Market Update - 7 December 2018

Mike Deverell, Partner & Investment Manager 

The quiet crash

When we hear the word ‘crash’ we imagine a loud, jarring and unpleasant sound. 

This year, stock markets around the world have ‘crashed’ and yet, unless you have been listening intently, you will have heard very little in the mainstream press.

As I write (the morning of 6 December) the FTSE 100 is trading at around 6,750, down around 2.5% on the day. In fact, since May when the main UK index hit almost 7,900, the FTSE is down by over 14% in price terms. Many other markets around the world are down even more.

It’s not just stock markets which have been hit. According to a study by Deutsche Bank, of the 70 different asset classes they track, 90% are down so far this year (in dollar terms). Deutsche say that’s the highest percentage ever seen in their research which goes back to 1901. This means that virtually anywhere you might have invested this year would have lost you money.

We have seen very little in the way of headlines about this ‘quiet crash’. This may partly be because it has mainly been a slow trend downwards rather than a series of sharp falls as we have seen today. It may also be because the headlines have been fixated on Brexit instead!

This has meant that some clients have been surprised to come into their review meetings recently to find that their portfolios are down over the quarter.

Markets have generally been worried about slowing economic growth around the world, at a time when central banks are dialing back monetary stimulus.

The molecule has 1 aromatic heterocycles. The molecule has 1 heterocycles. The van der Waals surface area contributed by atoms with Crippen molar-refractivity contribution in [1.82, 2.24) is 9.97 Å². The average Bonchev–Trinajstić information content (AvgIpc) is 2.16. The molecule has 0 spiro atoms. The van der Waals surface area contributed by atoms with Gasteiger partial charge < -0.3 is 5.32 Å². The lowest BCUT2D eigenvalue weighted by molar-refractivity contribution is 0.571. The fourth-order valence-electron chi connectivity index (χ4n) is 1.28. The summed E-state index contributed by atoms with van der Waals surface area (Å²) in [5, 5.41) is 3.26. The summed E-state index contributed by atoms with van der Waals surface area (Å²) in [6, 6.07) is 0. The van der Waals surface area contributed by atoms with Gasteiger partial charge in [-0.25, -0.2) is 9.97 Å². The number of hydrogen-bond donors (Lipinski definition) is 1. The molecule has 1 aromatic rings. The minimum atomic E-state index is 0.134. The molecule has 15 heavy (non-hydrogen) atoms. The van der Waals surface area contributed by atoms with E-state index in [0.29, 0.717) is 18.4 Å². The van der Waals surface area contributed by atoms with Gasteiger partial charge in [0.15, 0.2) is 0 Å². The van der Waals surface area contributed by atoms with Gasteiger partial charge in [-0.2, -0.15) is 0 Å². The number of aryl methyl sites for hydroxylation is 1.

There have also been concerns about the impact of the so-called trade war. These have come to a head today after the arrest of the Chief Financial Officer of Huawei, the giant Chinese phone manufacturer, at the request of the US. This has been seen as a sign that things may be about to escalate.

Volatility = normality

At times like this we like to remind ourselves that sharp drops in stock markets are perfectly normal. They are a fact of investing which we may not like, but one we must accept will happen from time to time.

There are times when markets and indeed portfolio returns will be negative. It is our job to minimise these losses where we can, but also to make sure that when markets recover (which they always do eventually), that we can benefit.

Having gone into this year positioned quite defensively, we have been slowly adding ‘risk’ to the portfolio as markets have moved lower. For example, in September we bought a new defined returns product at a FTSE level of around 7,300.

We then topped up equities by carrying out a ‘volatility trade’ at 7,200. These two trades took our portfolios from being cautiously positioned to more of a ‘neutral’ position - taking roughly the same amount of risk as our long-term models would suggest. Risk and return are of course correlated, so we’d hope that increasing risk would add to long term returns.

We have now carried out a further volatility trade for most clients as the market hit our trigger level of 6,750. We have typically moved 3% of portfolios out of lower risk assets buying a FTSE 100 tracking fund instead.

This means we are now taking more risk than our normal long-term positioning. This may feel uncomfortable, but at times like these we like to recall one of our favourite Warren Buffett quotes: ’Be fearful when others are greedy, and greedy when others are fearful.’

We were certainly feeling fearful a year ago when many investors seemed overly bullish in our view. We now feel that markets are much better value and that, in some circumstances, investors are perhaps being too bearish.

We accept that there are plenty of risks out there and volatility could persist for some time. If markets recover, we will sell the tracker fund we have just bought, bank a gain and go back to being more cautiously positioned.